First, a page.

My family immigrated from Taiwan to the United States when I was three years old. My parents started a life from scratch, with hardly any English under their belts. I learned quickly, but really didn't converse fluently until the first grade. Moving to New Mexico furthered the culture shock. My parents did not have much use for tacos, pinto beans, and enchiladas. They were homesick for jiaozi, congee shops, and jian bing--an egg and flour savory pancake sprinkled with chopped green onions. It's more like a crepe, really. A savory breakfast crepe. Troy and I ate one hot off the griddle at the base of the Great Wall of China. (That may have been the most delicious thing I ate that entire summer. I digress.)
My parents have never made a trip back to Taiwan. The closest thing to jian bing was the making of a breakfast quesadilla with flour tortillas. Chinese folks in New Mexico -- they were resourceful. Cultures have common denominators in food and family. Different ingredients and flavors, but common vehicles and values around the table. Homesickness can be the start of new traditions; it's why I make breakfast quesadillas for my family today. My mom and dad wouldn't have added the shredded cheese or bits of ham. You may be the sort that adds swiss and mushrooms.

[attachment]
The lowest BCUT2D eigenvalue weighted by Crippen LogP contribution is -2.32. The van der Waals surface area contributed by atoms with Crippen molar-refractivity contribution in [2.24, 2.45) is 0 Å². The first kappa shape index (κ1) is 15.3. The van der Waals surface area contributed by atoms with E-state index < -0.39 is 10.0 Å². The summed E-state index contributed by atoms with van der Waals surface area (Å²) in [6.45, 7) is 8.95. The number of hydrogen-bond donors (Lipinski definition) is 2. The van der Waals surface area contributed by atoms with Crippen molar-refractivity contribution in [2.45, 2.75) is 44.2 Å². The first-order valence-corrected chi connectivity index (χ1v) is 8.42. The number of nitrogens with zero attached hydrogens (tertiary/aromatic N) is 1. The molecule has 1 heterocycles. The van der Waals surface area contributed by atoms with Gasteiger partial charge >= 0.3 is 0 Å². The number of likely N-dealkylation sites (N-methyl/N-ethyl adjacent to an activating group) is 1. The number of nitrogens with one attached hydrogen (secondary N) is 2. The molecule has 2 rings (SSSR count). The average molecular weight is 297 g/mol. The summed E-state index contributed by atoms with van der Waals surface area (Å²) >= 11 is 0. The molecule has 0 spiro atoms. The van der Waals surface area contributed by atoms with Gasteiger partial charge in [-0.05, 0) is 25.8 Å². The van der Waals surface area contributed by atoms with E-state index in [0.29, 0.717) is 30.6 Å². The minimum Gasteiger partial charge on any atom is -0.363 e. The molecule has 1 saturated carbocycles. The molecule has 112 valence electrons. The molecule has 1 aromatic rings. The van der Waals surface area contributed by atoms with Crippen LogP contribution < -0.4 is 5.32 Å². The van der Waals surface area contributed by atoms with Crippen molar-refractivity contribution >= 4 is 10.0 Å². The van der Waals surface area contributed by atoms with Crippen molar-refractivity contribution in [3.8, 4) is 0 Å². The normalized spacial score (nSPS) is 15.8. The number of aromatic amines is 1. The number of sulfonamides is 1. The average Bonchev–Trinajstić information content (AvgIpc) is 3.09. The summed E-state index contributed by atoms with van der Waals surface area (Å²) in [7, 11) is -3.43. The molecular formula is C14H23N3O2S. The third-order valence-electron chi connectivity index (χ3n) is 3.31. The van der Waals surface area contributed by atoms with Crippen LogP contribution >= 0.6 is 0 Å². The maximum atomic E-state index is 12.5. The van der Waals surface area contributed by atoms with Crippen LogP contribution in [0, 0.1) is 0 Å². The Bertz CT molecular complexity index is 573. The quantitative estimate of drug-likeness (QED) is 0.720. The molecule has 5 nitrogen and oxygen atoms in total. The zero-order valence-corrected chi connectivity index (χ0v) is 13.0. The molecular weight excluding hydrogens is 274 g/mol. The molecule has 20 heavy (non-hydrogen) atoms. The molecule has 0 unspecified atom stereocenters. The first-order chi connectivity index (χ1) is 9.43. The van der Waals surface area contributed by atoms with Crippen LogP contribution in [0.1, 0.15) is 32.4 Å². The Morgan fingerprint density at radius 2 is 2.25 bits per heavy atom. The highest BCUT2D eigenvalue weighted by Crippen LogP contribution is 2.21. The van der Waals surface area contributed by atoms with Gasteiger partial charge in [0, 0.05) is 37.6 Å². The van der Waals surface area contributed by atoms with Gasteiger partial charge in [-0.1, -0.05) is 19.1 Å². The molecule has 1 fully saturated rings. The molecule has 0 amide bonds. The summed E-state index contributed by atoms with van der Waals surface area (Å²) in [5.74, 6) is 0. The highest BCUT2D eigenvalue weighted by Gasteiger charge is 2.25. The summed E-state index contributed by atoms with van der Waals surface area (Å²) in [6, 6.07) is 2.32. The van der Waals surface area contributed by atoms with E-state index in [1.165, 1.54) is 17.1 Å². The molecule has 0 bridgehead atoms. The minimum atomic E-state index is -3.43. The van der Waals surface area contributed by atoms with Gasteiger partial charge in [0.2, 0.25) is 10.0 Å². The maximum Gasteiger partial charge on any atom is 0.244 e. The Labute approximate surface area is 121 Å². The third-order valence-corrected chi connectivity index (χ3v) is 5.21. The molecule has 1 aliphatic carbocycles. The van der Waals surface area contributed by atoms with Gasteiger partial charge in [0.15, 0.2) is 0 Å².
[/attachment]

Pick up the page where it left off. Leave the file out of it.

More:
Reinventing themselves, their tastebuds, and dreaming new dreams for their future was not just resourceful; it was brave. I'm understanding that more and more, as we raise a family that chooses some of one culture and some of another. We are seeking to make a recipe for family that is uniquely our own. You've gotta make it your own before you can call it home.
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